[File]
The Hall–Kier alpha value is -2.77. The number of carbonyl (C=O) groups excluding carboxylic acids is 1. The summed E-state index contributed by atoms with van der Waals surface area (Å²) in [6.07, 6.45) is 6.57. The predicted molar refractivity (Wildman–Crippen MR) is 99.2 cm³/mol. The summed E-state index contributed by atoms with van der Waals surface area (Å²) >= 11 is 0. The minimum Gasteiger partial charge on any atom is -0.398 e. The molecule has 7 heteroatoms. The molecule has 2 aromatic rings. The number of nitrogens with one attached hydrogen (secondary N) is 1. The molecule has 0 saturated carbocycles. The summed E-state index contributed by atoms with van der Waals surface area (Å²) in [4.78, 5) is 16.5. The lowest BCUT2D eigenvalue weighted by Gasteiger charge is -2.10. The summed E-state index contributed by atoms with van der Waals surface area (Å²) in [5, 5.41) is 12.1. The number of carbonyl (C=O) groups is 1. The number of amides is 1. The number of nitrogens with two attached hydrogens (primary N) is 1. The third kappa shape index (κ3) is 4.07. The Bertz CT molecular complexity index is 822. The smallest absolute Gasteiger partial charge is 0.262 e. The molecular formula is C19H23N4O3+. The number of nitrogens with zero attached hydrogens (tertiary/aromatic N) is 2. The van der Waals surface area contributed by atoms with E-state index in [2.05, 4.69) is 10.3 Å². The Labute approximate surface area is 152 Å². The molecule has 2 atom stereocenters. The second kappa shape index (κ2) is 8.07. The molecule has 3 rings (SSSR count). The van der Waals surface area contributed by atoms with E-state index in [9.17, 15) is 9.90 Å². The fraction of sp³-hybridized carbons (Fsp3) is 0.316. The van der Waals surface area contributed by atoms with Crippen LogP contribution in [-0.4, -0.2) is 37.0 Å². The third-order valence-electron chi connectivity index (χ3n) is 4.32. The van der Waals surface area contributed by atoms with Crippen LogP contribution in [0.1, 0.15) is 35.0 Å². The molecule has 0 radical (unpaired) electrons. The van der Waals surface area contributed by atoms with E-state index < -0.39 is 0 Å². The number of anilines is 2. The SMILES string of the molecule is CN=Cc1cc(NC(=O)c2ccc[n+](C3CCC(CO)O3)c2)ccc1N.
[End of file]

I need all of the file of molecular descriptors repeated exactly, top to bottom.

The Hall–Kier alpha value is -2.77. The number of carbonyl (C=O) groups excluding carboxylic acids is 1. The summed E-state index contributed by atoms with van der Waals surface area (Å²) in [6.07, 6.45) is 6.57. The predicted molar refractivity (Wildman–Crippen MR) is 99.2 cm³/mol. The summed E-state index contributed by atoms with van der Waals surface area (Å²) >= 11 is 0. The minimum Gasteiger partial charge on any atom is -0.398 e. The molecule has 7 heteroatoms. The molecule has 2 aromatic rings. The number of nitrogens with one attached hydrogen (secondary N) is 1. The molecule has 0 saturated carbocycles. The summed E-state index contributed by atoms with van der Waals surface area (Å²) in [4.78, 5) is 16.5. The lowest BCUT2D eigenvalue weighted by Gasteiger charge is -2.10. The summed E-state index contributed by atoms with van der Waals surface area (Å²) in [5, 5.41) is 12.1. The number of carbonyl (C=O) groups is 1. The number of amides is 1. The number of nitrogens with two attached hydrogens (primary N) is 1. The third kappa shape index (κ3) is 4.07. The Bertz CT molecular complexity index is 822. The smallest absolute Gasteiger partial charge is 0.262 e. The molecular formula is C19H23N4O3+. The number of nitrogens with zero attached hydrogens (tertiary/aromatic N) is 2. The van der Waals surface area contributed by atoms with E-state index in [2.05, 4.69) is 10.3 Å². The Labute approximate surface area is 152 Å². The molecule has 2 atom stereocenters. The second kappa shape index (κ2) is 8.07. The molecule has 3 rings (SSSR count). The van der Waals surface area contributed by atoms with E-state index in [9.17, 15) is 9.90 Å². The fraction of sp³-hybridized carbons (Fsp3) is 0.316. The van der Waals surface area contributed by atoms with Crippen LogP contribution in [-0.4, -0.2) is 37.0 Å². The third-order valence-electron chi connectivity index (χ3n) is 4.32. The van der Waals surface area contributed by atoms with Crippen LogP contribution in [0.1, 0.15) is 35.0 Å². The molecule has 0 radical (unpaired) electrons. The van der Waals surface area contributed by atoms with E-state index < -0.39 is 0 Å². The number of anilines is 2. The SMILES string of the molecule is CN=Cc1cc(NC(=O)c2ccc[n+](C3CCC(CO)O3)c2)ccc1N.